1875 - 1957

Mstislav Dobuzhinsky was a Russian graphic artist, painter and stage designer born on August 14, 1875 in Novgorod to the family of an army officer. He first studied art from 1885 to 1887 at the School of the Society for the Encouragement of the Arts, St Petersburg, and then enrolled in St Petersburg University from where he graduated in Law in 1898. Unwilling to give up his early interest in art, in 1899 he went to Munich to study under Anton Azbé and Simon Hollósy. There he encountered a large colony of Russian artists, including Igor’ Grabar’, and also discovered the work of German Jugendstil artists.

<span class="title">The Nutcracker, Vick-Wells Ballet<span class="title_comma">, </span></span><span class="year">1936 - 1937</span>
The Nutcracker, Vick-Wells Ballet, 1936 - 1937

Following his return to St. Petersburg, Dobuzhinsky joined the artistic society “The World of Art”. He first collaborated with the society as an illustrator of books and magazines, and from 1903 took part in The World of Art’s exhibitions. The main subject of his works was “The City”, and he managed to show his understanding of St. Petersburg as a composition of classical architecture contrasted with the ugliness of urbanization. Cityscapes of different towns and cities became his main theme.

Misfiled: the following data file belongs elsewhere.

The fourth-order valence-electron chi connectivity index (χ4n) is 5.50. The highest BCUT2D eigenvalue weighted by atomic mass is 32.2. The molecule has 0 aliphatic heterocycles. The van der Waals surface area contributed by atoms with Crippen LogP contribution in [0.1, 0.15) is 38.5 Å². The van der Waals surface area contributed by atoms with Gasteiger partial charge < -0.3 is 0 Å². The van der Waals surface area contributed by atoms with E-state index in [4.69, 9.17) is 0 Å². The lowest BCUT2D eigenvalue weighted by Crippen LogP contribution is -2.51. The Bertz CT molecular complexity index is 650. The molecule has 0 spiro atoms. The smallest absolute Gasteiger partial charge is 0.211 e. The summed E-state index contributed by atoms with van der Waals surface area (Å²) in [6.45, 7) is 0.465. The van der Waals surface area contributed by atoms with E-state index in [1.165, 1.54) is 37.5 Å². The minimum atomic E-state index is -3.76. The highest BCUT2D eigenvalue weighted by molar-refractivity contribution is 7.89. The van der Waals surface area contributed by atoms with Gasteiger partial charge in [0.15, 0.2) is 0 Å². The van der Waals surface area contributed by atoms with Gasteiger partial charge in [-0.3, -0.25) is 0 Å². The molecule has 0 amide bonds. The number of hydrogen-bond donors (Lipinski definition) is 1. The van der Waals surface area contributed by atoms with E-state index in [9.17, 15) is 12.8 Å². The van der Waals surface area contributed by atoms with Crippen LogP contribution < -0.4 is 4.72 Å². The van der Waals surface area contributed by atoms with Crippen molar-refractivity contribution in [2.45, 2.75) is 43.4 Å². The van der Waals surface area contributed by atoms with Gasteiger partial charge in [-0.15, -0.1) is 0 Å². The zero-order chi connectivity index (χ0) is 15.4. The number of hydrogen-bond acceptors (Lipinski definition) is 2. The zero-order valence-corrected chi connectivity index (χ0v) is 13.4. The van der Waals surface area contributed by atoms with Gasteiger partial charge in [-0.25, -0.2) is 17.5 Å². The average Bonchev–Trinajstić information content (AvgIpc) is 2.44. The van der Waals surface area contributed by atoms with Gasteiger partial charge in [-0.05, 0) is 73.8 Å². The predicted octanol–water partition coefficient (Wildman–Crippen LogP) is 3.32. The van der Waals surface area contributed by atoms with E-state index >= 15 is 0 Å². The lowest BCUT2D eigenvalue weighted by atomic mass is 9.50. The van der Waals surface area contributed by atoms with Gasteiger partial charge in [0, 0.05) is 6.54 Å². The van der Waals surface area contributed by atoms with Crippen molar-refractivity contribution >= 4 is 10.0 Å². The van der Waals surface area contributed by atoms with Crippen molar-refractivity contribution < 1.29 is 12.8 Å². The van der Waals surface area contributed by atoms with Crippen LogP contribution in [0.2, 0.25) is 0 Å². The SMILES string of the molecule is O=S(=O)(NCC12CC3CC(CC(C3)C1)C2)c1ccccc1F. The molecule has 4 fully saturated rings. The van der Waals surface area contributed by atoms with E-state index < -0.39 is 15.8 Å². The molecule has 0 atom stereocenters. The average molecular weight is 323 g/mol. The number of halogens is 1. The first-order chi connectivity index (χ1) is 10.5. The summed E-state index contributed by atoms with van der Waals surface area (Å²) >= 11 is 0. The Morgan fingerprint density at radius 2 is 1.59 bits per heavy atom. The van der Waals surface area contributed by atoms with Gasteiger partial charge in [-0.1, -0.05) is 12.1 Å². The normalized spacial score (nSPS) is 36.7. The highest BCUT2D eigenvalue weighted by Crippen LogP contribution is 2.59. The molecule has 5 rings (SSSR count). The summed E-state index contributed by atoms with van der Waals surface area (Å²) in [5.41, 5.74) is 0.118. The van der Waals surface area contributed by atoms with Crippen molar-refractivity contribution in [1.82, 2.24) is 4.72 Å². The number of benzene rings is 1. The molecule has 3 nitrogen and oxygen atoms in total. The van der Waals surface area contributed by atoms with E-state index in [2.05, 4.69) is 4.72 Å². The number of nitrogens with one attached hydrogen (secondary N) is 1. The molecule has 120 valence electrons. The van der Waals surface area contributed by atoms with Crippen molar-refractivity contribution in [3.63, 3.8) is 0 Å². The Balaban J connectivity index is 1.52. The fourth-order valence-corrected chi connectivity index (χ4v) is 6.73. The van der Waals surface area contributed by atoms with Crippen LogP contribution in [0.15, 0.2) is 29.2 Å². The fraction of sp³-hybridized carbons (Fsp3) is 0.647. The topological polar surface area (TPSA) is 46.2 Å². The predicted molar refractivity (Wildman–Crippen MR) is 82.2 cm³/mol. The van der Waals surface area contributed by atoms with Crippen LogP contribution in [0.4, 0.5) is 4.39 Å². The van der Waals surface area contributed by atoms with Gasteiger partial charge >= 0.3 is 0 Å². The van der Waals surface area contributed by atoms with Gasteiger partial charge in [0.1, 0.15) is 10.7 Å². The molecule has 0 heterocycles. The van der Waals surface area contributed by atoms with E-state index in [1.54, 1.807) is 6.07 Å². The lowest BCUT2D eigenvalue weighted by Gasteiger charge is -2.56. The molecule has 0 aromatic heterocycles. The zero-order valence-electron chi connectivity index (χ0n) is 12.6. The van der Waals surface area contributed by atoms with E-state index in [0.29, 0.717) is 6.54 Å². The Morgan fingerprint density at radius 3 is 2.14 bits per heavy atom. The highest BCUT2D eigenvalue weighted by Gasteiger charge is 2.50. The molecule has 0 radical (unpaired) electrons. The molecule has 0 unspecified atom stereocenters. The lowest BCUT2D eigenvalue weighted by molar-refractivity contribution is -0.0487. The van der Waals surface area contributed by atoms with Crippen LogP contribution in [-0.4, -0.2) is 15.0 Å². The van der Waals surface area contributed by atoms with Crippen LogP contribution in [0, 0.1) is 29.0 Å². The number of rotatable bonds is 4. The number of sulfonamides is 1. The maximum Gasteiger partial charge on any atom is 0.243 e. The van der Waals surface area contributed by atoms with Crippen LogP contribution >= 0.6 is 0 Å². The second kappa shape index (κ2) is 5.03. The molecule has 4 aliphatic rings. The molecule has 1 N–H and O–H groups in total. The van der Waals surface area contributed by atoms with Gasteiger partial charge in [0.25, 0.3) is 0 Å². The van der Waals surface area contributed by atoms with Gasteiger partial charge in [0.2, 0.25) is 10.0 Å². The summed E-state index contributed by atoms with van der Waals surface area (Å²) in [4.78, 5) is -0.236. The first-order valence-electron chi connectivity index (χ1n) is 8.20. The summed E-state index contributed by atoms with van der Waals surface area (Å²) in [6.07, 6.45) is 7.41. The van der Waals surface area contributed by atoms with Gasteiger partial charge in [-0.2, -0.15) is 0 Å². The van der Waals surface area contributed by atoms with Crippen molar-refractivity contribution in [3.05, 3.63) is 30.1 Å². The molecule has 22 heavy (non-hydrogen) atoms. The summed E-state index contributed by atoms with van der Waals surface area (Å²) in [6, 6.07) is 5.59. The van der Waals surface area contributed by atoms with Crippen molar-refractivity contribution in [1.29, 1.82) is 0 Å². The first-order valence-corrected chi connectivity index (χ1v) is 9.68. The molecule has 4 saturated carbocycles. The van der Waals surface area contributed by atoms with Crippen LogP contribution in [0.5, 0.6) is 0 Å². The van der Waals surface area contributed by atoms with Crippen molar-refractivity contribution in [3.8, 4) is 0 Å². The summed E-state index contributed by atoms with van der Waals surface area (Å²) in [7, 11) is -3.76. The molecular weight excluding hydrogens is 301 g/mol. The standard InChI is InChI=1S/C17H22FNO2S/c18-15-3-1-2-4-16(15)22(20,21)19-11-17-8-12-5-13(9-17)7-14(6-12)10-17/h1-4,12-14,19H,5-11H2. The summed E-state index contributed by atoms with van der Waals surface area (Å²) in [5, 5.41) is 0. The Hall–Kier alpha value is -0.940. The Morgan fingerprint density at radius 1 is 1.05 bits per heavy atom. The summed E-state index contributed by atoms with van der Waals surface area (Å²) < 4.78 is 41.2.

From 1910 Dobuzhinsky travelled abroad each year, visiting Britain, France, Italy, Germany, and Holland. He was a good teacher and taught in different schools and studios. In the late 1900s he tried his hand at stage design, and in the 1910s-1920s completed a great number of illustrations for books.


In 1918, Dobuzhinsky supervised the theatrical workshop at the State Educational Workshops of the Decorative Arts (the former Stieglitz School of the Technical Drawing). Between 1923-24, he went abroad to study developments in European art and to arrange one-man shows. In 1924, he emigrated to Lithuania, and in 1939, to the USA, working primarily as a stage designer.


Public Collections
Hermitage Museum, St Petersburg, Russia
Ashmolean Museum, Oxford, UK
Tver Art Gallery, Russia